I talked to three people: (1) a church person from Alban, (2) a civil rights guy from the Board of the ACLU (Okay, he’s a church guy too, with a PhD in theology), and (3) an insider in the Charismatic movement.
(1) said the Senate has a right to probe. In harmony with Diane’s comment from yesterday, (1) said that televangelists have nothing to do with us. They’re entertainers with lavish lifestyles, while most church leaders are not. This is simply not the story of pastoral life.
(2) said the Senate has no right to probe.
Why would they investigate these pastors/churches and not let their donors/boards handle any misuse? If someone is stupid enough to contribute to a ministry that allows its pastor to live this kind of lifestyle, why would the government want to investigate it? Because it is tax exempt? There are abuses in tax-exempt organizations just as there are abuses in the for profit world. Both cost the country potential tax dollars.
For example, why wouldn’t they investigate the lifestyle and spending practices of the CEO of Exxon, which gets huge tax subsidies (like the tax exempt status, this costs us potential tax dollars)? It feels like a political stunt. And again, think of the slippery slope. If they can investigate these kinds of issues, why can’t they challenge the expensive car that the pastor a large church is driving? Why can’t they challenge a pastor buying an expensive laptop versus a more modest laptop? Etc.
It seems to me the real issue here is not a matter for Congress. It is a question of why the members of these churches tolerate such behavior. We are clear that we disapprove, why don’t the members? But why get the government investigating the internal life of congregation? That is a slippery slope of the highest order.
(3) said the Senate has a right to probe. While (2) sees tax-exempt status as a right, (3) sees it as a privilege. “If an organization’s going to say it’s a nonprofit, then they have to be open to investigation.”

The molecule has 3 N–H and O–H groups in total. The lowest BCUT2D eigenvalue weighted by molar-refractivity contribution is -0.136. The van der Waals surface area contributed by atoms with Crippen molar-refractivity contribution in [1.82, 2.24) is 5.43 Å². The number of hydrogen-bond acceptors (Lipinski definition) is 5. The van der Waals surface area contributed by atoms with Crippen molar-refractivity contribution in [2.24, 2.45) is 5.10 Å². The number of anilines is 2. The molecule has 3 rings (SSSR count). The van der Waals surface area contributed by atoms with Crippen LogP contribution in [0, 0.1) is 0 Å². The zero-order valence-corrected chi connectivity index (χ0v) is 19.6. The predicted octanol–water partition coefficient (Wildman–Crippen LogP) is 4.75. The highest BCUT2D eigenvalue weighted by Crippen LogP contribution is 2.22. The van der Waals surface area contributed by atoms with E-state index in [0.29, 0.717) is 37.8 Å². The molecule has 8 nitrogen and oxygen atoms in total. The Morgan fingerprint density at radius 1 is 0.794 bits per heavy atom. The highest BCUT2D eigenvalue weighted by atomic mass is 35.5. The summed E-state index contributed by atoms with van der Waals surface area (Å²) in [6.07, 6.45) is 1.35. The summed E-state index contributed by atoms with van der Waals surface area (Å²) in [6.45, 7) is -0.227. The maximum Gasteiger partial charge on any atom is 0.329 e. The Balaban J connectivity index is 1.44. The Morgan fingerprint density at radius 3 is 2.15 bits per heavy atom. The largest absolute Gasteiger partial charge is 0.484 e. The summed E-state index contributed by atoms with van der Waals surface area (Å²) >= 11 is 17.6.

Evidently, these movements are pretty infuriating for Charismatic pastors, because their members often come to them and say, “Well, I wanted to give the church $2,000 this year, but I listen to Joyce Meyer so much, so I sent $1,500 to her and I’ll give the church $500.” But, of course, at the end of the day, Joyce doesn’t show up in the ICU….
I asked, “Do you consider these churches?”
“No. They’re parachurch ministries.”
But (3) said to remember, many of these people are authors (Joel Osteen and Joyce Meyer are top sellers) who have sold thousands of books, and that’s probably enough for Meyer to afford $23,000 on a commode with a marble top. “And, you’ve also got to realize, they have massive organizations. It’s not so strange that they would be making a lot of money.”
She saw a big difference between what Richard Roberts (Oral’s son) has been charged of doing (taking money out of the school’s endowment for personal use), and what Osteen does.
So, what do you think? Beyond the obvious fury that many of us feel over the fleecing of the flock…is there a civil liberty issue here? As preachers of the prosperity gospel, could their lavish lifestyles actually be a practice of their religion? Does the government get to decide how much religious leaders ought to be paid, or how they spend their money?
I just figured out that the interview is not this Monday, but next. Which is good, because I’m still not sure what I’m going to wear. But I learned something from all of this. After Lindsay, Oral Robert’s daughter-in-law was questioned about spending $39,000 in one year at Chico’s, she said, “As long as I wear it once on TV, we can charge it off.”
Or, maybe not….